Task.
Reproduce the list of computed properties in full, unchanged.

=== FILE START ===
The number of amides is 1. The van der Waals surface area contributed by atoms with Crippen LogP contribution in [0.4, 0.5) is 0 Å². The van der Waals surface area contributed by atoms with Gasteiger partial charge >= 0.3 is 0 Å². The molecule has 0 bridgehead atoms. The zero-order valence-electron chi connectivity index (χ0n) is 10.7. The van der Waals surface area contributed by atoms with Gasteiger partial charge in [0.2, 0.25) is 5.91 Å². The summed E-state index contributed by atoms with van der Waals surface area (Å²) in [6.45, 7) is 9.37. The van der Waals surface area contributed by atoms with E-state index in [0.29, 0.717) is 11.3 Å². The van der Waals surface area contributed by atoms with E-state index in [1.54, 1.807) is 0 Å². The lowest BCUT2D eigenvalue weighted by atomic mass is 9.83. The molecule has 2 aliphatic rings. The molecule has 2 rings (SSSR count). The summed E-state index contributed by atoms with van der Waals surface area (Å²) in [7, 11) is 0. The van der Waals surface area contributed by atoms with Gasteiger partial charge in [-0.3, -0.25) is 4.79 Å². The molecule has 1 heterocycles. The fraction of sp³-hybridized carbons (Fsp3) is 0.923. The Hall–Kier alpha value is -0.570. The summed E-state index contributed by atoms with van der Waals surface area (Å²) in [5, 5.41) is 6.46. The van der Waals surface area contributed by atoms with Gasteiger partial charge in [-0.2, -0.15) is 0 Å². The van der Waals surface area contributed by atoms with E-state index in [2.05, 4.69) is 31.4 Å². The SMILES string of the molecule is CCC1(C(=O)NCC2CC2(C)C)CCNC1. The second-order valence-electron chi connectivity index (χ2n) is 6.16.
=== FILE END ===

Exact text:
The number of amides is 1. The van der Waals surface area contributed by atoms with Crippen LogP contribution in [0.4, 0.5) is 0 Å². The van der Waals surface area contributed by atoms with Gasteiger partial charge >= 0.3 is 0 Å². The molecule has 0 bridgehead atoms. The zero-order valence-electron chi connectivity index (χ0n) is 10.7. The van der Waals surface area contributed by atoms with Gasteiger partial charge in [0.2, 0.25) is 5.91 Å². The summed E-state index contributed by atoms with van der Waals surface area (Å²) in [6.45, 7) is 9.37. The van der Waals surface area contributed by atoms with E-state index in [0.29, 0.717) is 11.3 Å². The van der Waals surface area contributed by atoms with E-state index in [1.54, 1.807) is 0 Å². The lowest BCUT2D eigenvalue weighted by atomic mass is 9.83. The molecule has 2 aliphatic rings. The molecule has 2 rings (SSSR count). The summed E-state index contributed by atoms with van der Waals surface area (Å²) in [7, 11) is 0. The van der Waals surface area contributed by atoms with Gasteiger partial charge in [-0.3, -0.25) is 4.79 Å². The molecule has 1 heterocycles. The fraction of sp³-hybridized carbons (Fsp3) is 0.923. The Hall–Kier alpha value is -0.570. The summed E-state index contributed by atoms with van der Waals surface area (Å²) in [5, 5.41) is 6.46. The van der Waals surface area contributed by atoms with Gasteiger partial charge in [-0.2, -0.15) is 0 Å². The van der Waals surface area contributed by atoms with E-state index in [2.05, 4.69) is 31.4 Å². The SMILES string of the molecule is CCC1(C(=O)NCC2CC2(C)C)CCNC1. The second-order valence-electron chi connectivity index (χ2n) is 6.16.